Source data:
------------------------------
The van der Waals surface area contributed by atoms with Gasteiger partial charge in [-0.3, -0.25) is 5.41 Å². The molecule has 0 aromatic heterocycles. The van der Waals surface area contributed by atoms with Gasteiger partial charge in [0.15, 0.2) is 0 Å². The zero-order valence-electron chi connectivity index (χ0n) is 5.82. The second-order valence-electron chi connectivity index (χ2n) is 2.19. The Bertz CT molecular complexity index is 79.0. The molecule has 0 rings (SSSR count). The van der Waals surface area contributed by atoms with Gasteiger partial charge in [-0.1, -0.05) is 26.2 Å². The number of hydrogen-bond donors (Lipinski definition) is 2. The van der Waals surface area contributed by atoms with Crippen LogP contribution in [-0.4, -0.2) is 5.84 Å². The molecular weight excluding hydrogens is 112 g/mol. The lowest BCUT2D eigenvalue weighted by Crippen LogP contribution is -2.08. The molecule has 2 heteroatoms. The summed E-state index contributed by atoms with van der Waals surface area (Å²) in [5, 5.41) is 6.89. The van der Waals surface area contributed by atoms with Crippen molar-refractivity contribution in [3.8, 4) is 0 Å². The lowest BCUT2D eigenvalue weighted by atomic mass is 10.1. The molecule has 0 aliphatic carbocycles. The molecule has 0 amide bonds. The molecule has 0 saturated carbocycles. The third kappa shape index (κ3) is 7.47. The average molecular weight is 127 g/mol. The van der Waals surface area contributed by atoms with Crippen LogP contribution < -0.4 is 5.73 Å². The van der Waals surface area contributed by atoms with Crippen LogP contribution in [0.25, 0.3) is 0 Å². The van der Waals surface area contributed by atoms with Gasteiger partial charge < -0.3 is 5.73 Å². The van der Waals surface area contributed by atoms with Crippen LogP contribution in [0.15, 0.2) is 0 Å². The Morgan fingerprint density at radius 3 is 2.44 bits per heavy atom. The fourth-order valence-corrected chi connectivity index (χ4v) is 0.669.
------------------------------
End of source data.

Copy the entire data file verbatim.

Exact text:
The van der Waals surface area contributed by atoms with Gasteiger partial charge in [-0.3, -0.25) is 5.41 Å². The molecule has 0 aromatic heterocycles. The van der Waals surface area contributed by atoms with Gasteiger partial charge in [0.15, 0.2) is 0 Å². The zero-order valence-electron chi connectivity index (χ0n) is 5.82. The second-order valence-electron chi connectivity index (χ2n) is 2.19. The Bertz CT molecular complexity index is 79.0. The molecule has 0 rings (SSSR count). The van der Waals surface area contributed by atoms with Gasteiger partial charge in [-0.1, -0.05) is 26.2 Å². The number of hydrogen-bond donors (Lipinski definition) is 2. The van der Waals surface area contributed by atoms with Crippen LogP contribution in [-0.4, -0.2) is 5.84 Å². The molecular weight excluding hydrogens is 112 g/mol. The lowest BCUT2D eigenvalue weighted by Crippen LogP contribution is -2.08. The molecule has 2 heteroatoms. The summed E-state index contributed by atoms with van der Waals surface area (Å²) in [5, 5.41) is 6.89. The van der Waals surface area contributed by atoms with Crippen molar-refractivity contribution in [3.8, 4) is 0 Å². The lowest BCUT2D eigenvalue weighted by atomic mass is 10.1. The molecule has 0 aliphatic carbocycles. The molecule has 0 amide bonds. The molecule has 0 saturated carbocycles. The third kappa shape index (κ3) is 7.47. The average molecular weight is 127 g/mol. The van der Waals surface area contributed by atoms with Crippen LogP contribution < -0.4 is 5.73 Å². The van der Waals surface area contributed by atoms with Crippen LogP contribution in [0.25, 0.3) is 0 Å². The van der Waals surface area contributed by atoms with Gasteiger partial charge < -0.3 is 5.73 Å². The van der Waals surface area contributed by atoms with Crippen LogP contribution in [0.15, 0.2) is 0 Å². The Morgan fingerprint density at radius 3 is 2.44 bits per heavy atom. The fourth-order valence-corrected chi connectivity index (χ4v) is 0.669.